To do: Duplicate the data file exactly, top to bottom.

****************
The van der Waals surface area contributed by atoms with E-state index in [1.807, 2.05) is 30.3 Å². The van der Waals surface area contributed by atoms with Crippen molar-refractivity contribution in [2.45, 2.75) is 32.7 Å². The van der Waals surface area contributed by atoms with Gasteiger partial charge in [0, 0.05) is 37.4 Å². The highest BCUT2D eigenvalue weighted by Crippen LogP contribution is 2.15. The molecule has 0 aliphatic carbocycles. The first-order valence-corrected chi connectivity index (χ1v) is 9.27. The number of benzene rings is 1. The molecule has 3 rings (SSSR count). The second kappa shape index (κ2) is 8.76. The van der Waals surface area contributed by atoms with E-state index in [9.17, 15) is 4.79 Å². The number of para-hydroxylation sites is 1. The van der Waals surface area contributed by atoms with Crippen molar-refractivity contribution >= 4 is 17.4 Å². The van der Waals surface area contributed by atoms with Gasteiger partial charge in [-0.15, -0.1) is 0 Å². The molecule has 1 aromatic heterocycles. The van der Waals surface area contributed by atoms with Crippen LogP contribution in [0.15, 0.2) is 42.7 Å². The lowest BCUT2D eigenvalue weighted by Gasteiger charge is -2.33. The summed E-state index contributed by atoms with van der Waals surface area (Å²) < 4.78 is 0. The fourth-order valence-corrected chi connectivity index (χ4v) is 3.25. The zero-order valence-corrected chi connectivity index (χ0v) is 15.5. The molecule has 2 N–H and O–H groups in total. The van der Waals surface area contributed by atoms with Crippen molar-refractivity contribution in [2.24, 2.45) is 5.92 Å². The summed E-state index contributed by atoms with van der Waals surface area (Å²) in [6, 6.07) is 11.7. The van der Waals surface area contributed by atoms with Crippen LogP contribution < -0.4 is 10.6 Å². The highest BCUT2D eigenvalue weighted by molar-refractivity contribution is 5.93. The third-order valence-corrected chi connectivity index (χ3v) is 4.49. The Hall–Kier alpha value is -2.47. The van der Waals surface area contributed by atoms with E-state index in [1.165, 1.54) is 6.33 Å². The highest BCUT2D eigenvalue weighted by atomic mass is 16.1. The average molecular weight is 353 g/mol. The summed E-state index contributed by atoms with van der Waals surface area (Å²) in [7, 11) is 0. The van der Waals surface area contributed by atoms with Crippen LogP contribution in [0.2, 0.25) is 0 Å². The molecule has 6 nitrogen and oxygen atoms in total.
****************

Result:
The van der Waals surface area contributed by atoms with E-state index in [1.807, 2.05) is 30.3 Å². The van der Waals surface area contributed by atoms with Crippen molar-refractivity contribution in [2.45, 2.75) is 32.7 Å². The van der Waals surface area contributed by atoms with Gasteiger partial charge in [0, 0.05) is 37.4 Å². The highest BCUT2D eigenvalue weighted by Crippen LogP contribution is 2.15. The molecule has 0 aliphatic carbocycles. The first-order valence-corrected chi connectivity index (χ1v) is 9.27. The number of benzene rings is 1. The molecule has 3 rings (SSSR count). The second kappa shape index (κ2) is 8.76. The van der Waals surface area contributed by atoms with E-state index in [9.17, 15) is 4.79 Å². The number of para-hydroxylation sites is 1. The van der Waals surface area contributed by atoms with Crippen molar-refractivity contribution >= 4 is 17.4 Å². The van der Waals surface area contributed by atoms with Gasteiger partial charge in [-0.15, -0.1) is 0 Å². The molecule has 1 aromatic heterocycles. The van der Waals surface area contributed by atoms with Crippen LogP contribution in [0.15, 0.2) is 42.7 Å². The lowest BCUT2D eigenvalue weighted by Gasteiger charge is -2.33. The summed E-state index contributed by atoms with van der Waals surface area (Å²) < 4.78 is 0. The fourth-order valence-corrected chi connectivity index (χ4v) is 3.25. The zero-order valence-corrected chi connectivity index (χ0v) is 15.5. The molecule has 2 N–H and O–H groups in total. The van der Waals surface area contributed by atoms with Crippen molar-refractivity contribution in [2.24, 2.45) is 5.92 Å². The summed E-state index contributed by atoms with van der Waals surface area (Å²) in [6, 6.07) is 11.7. The van der Waals surface area contributed by atoms with Crippen LogP contribution < -0.4 is 10.6 Å². The highest BCUT2D eigenvalue weighted by molar-refractivity contribution is 5.93. The third-order valence-corrected chi connectivity index (χ3v) is 4.49. The Hall–Kier alpha value is -2.47. The van der Waals surface area contributed by atoms with E-state index in [1.165, 1.54) is 6.33 Å². The highest BCUT2D eigenvalue weighted by atomic mass is 16.1. The average molecular weight is 353 g/mol. The summed E-state index contributed by atoms with van der Waals surface area (Å²) in [7, 11) is 0. The van der Waals surface area contributed by atoms with Crippen LogP contribution in [0.2, 0.25) is 0 Å². The molecule has 6 nitrogen and oxygen atoms in total.